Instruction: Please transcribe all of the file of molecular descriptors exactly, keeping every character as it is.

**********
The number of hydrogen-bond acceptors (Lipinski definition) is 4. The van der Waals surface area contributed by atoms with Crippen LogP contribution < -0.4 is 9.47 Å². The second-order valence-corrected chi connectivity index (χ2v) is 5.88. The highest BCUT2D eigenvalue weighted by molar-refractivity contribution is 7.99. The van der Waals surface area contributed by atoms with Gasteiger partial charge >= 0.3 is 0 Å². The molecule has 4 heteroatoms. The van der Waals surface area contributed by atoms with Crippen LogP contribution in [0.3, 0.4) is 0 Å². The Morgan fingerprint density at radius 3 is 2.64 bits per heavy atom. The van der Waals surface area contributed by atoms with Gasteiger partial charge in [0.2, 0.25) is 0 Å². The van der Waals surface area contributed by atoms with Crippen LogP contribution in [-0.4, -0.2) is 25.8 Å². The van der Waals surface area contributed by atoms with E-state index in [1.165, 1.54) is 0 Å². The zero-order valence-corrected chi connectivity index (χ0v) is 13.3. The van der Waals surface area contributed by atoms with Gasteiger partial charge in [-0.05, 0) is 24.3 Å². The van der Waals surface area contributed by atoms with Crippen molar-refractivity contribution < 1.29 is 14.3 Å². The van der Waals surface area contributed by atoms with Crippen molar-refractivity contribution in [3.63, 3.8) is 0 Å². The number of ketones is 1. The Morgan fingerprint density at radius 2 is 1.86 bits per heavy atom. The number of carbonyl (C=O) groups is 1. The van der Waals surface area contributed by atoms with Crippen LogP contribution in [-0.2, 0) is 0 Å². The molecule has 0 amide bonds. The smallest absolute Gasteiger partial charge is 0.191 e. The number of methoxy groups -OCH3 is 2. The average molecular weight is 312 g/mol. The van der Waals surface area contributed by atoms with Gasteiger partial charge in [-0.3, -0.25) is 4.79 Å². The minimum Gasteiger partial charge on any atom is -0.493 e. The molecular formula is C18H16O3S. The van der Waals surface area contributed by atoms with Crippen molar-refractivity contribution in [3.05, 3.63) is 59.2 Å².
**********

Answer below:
The number of hydrogen-bond acceptors (Lipinski definition) is 4. The van der Waals surface area contributed by atoms with Crippen LogP contribution < -0.4 is 9.47 Å². The second-order valence-corrected chi connectivity index (χ2v) is 5.88. The highest BCUT2D eigenvalue weighted by molar-refractivity contribution is 7.99. The van der Waals surface area contributed by atoms with Gasteiger partial charge >= 0.3 is 0 Å². The molecule has 4 heteroatoms. The van der Waals surface area contributed by atoms with Crippen LogP contribution in [0.3, 0.4) is 0 Å². The Morgan fingerprint density at radius 3 is 2.64 bits per heavy atom. The van der Waals surface area contributed by atoms with Gasteiger partial charge in [0.2, 0.25) is 0 Å². The van der Waals surface area contributed by atoms with Crippen LogP contribution in [-0.4, -0.2) is 25.8 Å². The van der Waals surface area contributed by atoms with E-state index in [1.165, 1.54) is 0 Å². The zero-order valence-corrected chi connectivity index (χ0v) is 13.3. The van der Waals surface area contributed by atoms with Gasteiger partial charge in [-0.05, 0) is 24.3 Å². The van der Waals surface area contributed by atoms with Crippen molar-refractivity contribution < 1.29 is 14.3 Å². The van der Waals surface area contributed by atoms with Crippen molar-refractivity contribution in [3.63, 3.8) is 0 Å². The number of ketones is 1. The Morgan fingerprint density at radius 2 is 1.86 bits per heavy atom. The number of carbonyl (C=O) groups is 1. The van der Waals surface area contributed by atoms with Crippen LogP contribution in [-0.2, 0) is 0 Å². The molecule has 0 amide bonds. The smallest absolute Gasteiger partial charge is 0.191 e. The number of methoxy groups -OCH3 is 2. The average molecular weight is 312 g/mol. The van der Waals surface area contributed by atoms with Gasteiger partial charge in [-0.3, -0.25) is 4.79 Å². The minimum Gasteiger partial charge on any atom is -0.493 e. The molecular formula is C18H16O3S. The van der Waals surface area contributed by atoms with Crippen molar-refractivity contribution in [3.05, 3.63) is 59.2 Å².